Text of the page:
US officials expect vaccines to retain some efficacy against Omicron variant

Washington – White House officials expressed optimism on Tuesday COVID-19[female[feminine vaccines licensed and approved in the United States will provide at least some efficacy against Omicron variant, especially against serious illnesses.

Dr.Anthony Fauci, chief medical adviser to President Biden, told a White House briefing that it is “possible” that the new mutations in the variant lead to a significant reduction in antibody levels, but the available vaccines, and especially booster doses, are likely to provide some protection.

“There is every reason to believe, while we are talking about boosters, when you get a level high enough that you will get at least some degree of cross-protection, especially against serious illnesses,” he said. .

Fauci added that it will likely be two weeks before health officials have more solid data on the impact of the variant on the effectiveness of the vaccine. He said it was still too early to say whether the variant is more communicable or more severe.

While anecdotes in South Africa have suggested that patients infected with Omicron have had mild illness, Fauci warned that more data is needed before this is confirmed. He added that health officials in South Africa also said it was too early to determine the severity of the disease.

As the United States braces for the arrival of Omicron, more than 220 cases of the new variant have been reported in at least 20 countries. In response to fears that the new mutations in the variant could lead to increased transmissibility and immune evasion, the United States instituted a travel ban on eight countries in southern Africa on Monday.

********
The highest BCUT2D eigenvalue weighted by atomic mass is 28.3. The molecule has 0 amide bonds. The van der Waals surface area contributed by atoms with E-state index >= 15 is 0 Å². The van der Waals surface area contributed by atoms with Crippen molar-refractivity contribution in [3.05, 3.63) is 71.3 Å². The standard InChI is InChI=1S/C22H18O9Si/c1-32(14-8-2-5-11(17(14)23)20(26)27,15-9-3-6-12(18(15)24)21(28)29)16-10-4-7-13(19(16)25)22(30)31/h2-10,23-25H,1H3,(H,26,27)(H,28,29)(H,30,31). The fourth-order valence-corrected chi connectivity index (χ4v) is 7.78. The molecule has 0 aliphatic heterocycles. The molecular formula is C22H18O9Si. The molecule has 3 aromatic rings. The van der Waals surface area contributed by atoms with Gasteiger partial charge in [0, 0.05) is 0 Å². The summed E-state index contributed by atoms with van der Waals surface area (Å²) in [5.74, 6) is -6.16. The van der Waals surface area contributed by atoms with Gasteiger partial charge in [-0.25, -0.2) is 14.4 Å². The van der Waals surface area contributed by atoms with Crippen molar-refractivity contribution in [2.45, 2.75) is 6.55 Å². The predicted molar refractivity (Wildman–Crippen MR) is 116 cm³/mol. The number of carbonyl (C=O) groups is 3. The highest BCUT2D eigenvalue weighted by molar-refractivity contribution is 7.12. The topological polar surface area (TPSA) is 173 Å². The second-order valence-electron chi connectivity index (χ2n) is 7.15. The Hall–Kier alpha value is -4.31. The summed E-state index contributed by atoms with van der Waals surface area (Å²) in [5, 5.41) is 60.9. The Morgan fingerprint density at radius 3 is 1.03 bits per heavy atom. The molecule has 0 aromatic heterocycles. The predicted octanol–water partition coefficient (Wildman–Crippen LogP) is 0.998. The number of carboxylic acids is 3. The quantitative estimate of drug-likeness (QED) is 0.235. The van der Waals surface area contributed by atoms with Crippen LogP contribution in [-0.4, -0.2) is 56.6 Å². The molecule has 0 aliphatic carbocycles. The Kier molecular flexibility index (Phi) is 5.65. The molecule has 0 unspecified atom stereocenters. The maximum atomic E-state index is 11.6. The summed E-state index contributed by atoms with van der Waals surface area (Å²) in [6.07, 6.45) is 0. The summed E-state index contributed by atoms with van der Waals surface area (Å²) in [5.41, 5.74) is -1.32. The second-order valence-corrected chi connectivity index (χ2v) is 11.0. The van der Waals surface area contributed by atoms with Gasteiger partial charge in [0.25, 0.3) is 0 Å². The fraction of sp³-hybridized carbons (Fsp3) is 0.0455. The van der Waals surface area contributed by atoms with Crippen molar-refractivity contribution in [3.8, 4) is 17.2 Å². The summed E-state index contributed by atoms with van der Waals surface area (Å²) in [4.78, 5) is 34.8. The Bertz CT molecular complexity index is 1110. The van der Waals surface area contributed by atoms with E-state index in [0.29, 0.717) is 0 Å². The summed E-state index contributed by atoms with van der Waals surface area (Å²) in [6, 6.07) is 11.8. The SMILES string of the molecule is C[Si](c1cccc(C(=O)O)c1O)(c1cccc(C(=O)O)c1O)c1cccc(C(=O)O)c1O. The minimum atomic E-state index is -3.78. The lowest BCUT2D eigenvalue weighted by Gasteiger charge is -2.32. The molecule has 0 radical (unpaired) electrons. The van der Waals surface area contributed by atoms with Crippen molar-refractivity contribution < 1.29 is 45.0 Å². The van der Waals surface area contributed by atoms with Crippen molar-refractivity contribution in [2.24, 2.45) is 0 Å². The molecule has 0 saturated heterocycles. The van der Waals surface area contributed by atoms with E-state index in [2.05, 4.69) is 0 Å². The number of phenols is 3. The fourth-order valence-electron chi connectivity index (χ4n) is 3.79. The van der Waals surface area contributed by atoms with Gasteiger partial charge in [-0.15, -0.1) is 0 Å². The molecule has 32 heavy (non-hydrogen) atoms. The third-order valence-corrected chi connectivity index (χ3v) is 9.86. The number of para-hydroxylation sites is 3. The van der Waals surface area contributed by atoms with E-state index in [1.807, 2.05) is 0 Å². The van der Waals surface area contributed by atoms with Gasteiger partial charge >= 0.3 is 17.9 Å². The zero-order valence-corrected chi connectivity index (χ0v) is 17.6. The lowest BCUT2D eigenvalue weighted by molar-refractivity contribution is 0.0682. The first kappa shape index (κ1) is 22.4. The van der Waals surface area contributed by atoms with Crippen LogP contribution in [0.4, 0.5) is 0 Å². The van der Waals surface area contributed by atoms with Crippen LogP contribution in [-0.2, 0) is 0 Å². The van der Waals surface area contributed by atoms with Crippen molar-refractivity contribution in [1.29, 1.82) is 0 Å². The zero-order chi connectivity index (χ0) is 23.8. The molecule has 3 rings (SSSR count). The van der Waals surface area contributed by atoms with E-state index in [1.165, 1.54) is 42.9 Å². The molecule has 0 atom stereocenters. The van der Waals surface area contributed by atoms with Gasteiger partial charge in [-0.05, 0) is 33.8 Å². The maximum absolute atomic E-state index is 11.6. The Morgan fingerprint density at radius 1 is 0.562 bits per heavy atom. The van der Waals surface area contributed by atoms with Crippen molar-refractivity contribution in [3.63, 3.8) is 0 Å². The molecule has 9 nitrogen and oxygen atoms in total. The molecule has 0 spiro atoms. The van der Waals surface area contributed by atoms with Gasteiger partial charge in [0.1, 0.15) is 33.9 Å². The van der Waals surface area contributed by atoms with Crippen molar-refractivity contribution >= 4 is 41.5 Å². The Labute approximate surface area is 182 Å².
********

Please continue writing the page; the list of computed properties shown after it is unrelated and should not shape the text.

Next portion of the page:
Dr Rochelle Walensky, director of the Centers for Disease Control and Prevention (CDC), said the United States is expanding its surveillance program at some US airports to monitor passengers from certain countries. In a Release, XpresSpa Group, CDC and Ginkgo Bioworks partner on the airport surveillance program, said it was expanding to include passengers from southern Africa.

The program is already in place at airports in Newark, New York and San Francisco, and is being extended to Hartsfield-Jackson Atlanta International Airport.

Walensky also noted that since the start of the pandemic, the United States has increased its genomic sequencing capacity ten-fold, from 8,000 tests sequenced per week to around 80,000.

Nonetheless, federal health officials have said they are making contingency plans in case vaccines need to be updated to specifically target the Omicron variant.

Jeff Zients, the White House coronavirus response coordinator, said it could take “a few months” for these vaccines to be available, including the time it would take for the updated vaccines to pass through the regulatory process and for enough doses to be manufactured for the American people.

“This is obviously an estimate and we plan, in this scenario, not only to support manufacturers through this process if necessary, but also how quickly would we get shots? ” he said.

Each official stressed that the most effective way to prepare for the variant is to get vaccinated and eligible Americans are given a booster. More than 40 million U.S. adults are still unvaccinated and less than a quarter of fully immunized adults have been boosted.

On Monday, the CDC stepped up its recommendations for boosters, now advising every American adult to receive a booster six months after their second dose of the Pfizer or Moderna vaccine. The agency previously recommended that non-high-risk young adults under the age of 50 “may” receive a booster dose.

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Sara H. Byrd